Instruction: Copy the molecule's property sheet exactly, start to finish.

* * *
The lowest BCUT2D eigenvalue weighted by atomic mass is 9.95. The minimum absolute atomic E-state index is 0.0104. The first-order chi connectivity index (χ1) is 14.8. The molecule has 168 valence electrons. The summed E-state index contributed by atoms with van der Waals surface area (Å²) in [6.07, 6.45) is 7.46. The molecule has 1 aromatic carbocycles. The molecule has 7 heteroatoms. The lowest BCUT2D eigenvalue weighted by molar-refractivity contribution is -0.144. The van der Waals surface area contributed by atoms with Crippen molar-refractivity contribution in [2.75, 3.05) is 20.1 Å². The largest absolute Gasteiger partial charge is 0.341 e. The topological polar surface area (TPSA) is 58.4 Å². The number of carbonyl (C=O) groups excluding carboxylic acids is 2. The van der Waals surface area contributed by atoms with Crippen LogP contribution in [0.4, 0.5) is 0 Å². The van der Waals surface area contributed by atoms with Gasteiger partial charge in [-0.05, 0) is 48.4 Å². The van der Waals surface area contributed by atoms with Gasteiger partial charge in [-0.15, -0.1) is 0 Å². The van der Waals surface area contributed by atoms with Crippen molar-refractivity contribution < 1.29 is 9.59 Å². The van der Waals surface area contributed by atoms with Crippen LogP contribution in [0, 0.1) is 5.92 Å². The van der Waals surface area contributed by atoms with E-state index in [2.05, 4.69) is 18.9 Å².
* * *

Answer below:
The lowest BCUT2D eigenvalue weighted by atomic mass is 9.95. The minimum absolute atomic E-state index is 0.0104. The first-order chi connectivity index (χ1) is 14.8. The molecule has 168 valence electrons. The summed E-state index contributed by atoms with van der Waals surface area (Å²) in [6.07, 6.45) is 7.46. The molecule has 1 aromatic carbocycles. The molecule has 7 heteroatoms. The lowest BCUT2D eigenvalue weighted by molar-refractivity contribution is -0.144. The van der Waals surface area contributed by atoms with Crippen molar-refractivity contribution in [2.75, 3.05) is 20.1 Å². The largest absolute Gasteiger partial charge is 0.341 e. The topological polar surface area (TPSA) is 58.4 Å². The number of carbonyl (C=O) groups excluding carboxylic acids is 2. The van der Waals surface area contributed by atoms with Crippen LogP contribution in [0.4, 0.5) is 0 Å². The van der Waals surface area contributed by atoms with Gasteiger partial charge in [-0.05, 0) is 48.4 Å². The van der Waals surface area contributed by atoms with Gasteiger partial charge in [-0.15, -0.1) is 0 Å². The van der Waals surface area contributed by atoms with Crippen molar-refractivity contribution < 1.29 is 9.59 Å². The van der Waals surface area contributed by atoms with Crippen LogP contribution in [0, 0.1) is 5.92 Å². The van der Waals surface area contributed by atoms with E-state index in [2.05, 4.69) is 18.9 Å².